Untreated Bad Behavior by Celebrities Not Good For Our Children
By Marty Brenner, C.C.D.C. #104227
It seems that hardly a day goes by that we don’t read of some celebrity engaging in destructive activity; from drunken driving to barroom brawls. Beyond what this says about the individual engaging in this activity, many sports and entertainment personalities, whether they wish it or not, are role models for today’s youth. Young people often emulate the styles and actions of their role models including, unfortunately, those that have to be categorized as anti-social or dysfunctional.
Outbursts of negative, destructive actions are often a cry for help and attention from the malefactor, indicating some unmet need in the person’s life, or a reaction to a situation which the individual feels is out of personal control. The outbursts often give momentary feelings of relief, but this is transitory, and more often than not leads to feelings of guilt and anger. When engaged in again and again, it is addictive behavior which needs treatment if it is to be brought under control. While there have been instances of authorities stepping in to deal with celebrity misbehavior, more often than not, such actions go unsanctioned. This often leads the individual to ratchet up the actions and develop a feeling of privilege.
When addictive behavior involving anger and rage; destructive behavior that disrupts society and it is not addressed with effective treatment, preferably on the volition of the individual engaging in the behavior, it can have negative effects far beyond the immediate surroundings. Young people, especially preteens and those in their early teens, are seeking an identity and, caught in the twilight between childhood and adulthood, susceptible to influence both negative and positive.
In our current world, where both parents often have to work to make ends meet, and the nuclear family doesn¹t have the firm guiding hand of older relatives like grandparents, this can leave the child open to influence by outside role models. Stardom and celebrity status confers upon the individuals mentor status, and even those who reject this designation serve as models for the young who follow them.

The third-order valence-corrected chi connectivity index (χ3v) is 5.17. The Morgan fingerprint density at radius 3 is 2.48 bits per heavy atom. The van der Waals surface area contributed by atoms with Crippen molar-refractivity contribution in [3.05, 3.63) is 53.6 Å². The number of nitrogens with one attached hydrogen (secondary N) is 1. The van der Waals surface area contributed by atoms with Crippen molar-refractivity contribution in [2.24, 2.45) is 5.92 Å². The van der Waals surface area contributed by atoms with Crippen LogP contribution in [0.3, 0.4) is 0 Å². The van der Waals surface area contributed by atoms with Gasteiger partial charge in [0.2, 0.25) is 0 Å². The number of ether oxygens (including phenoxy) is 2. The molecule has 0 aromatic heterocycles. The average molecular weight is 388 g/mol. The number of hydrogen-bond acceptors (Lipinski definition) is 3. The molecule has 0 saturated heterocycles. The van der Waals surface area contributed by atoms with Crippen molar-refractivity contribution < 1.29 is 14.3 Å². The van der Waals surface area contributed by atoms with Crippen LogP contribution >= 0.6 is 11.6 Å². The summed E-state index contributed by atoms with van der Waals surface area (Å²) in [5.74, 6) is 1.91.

When young people begin to ape the negative, destructive actions of their celebrity role models, parents are often at a loss as to what to do. In fact, there is nothing a parent can do about the role model’s behavior. It is possible to mitigate the effect of this behavior on one¹s own children. This is done by providing a more immediate, compelling role model for the youth, at home and in school. Even working parents can, if they use their imagination, find ways to engage young people in ways that establish alternatives to celebrity role models.
Marty Brenner CCDC
I specialize in Anger Management classes, Domestic violence counseling, Alcohol Addiction, Drug Addiction, Life Skill development, Problem Solving skills, Coordinator Support, Relapse Prevention, Risk Management, Interpersonal communication skills.
I work with Individuals challenged with various addictions including but not limited to – substance abuse, alcohol, and anger.
I am a Certified Chemical Dependency Counselor and Anger Management Specialist II.
If you or a family member or someone who you know is in trouble with substance abuse or anger, we can work together to determine what the best course of action to take on behalf of you and that individual who is seeking help.
I can help, call me when you need to talk: 213-500-8865 and for more information about me and my practice visit my web site at www.talktomartyb.com.
Marty Brenner, CCBCDC – California Certification Board of Chemical
Dependency Counselors | ADP APPROVED Certification #104227
Court Approved Individual Sessions
Anger Management Specialist II | Domestic Violence | Diversion (pc1000)
Registered Addiction Specialist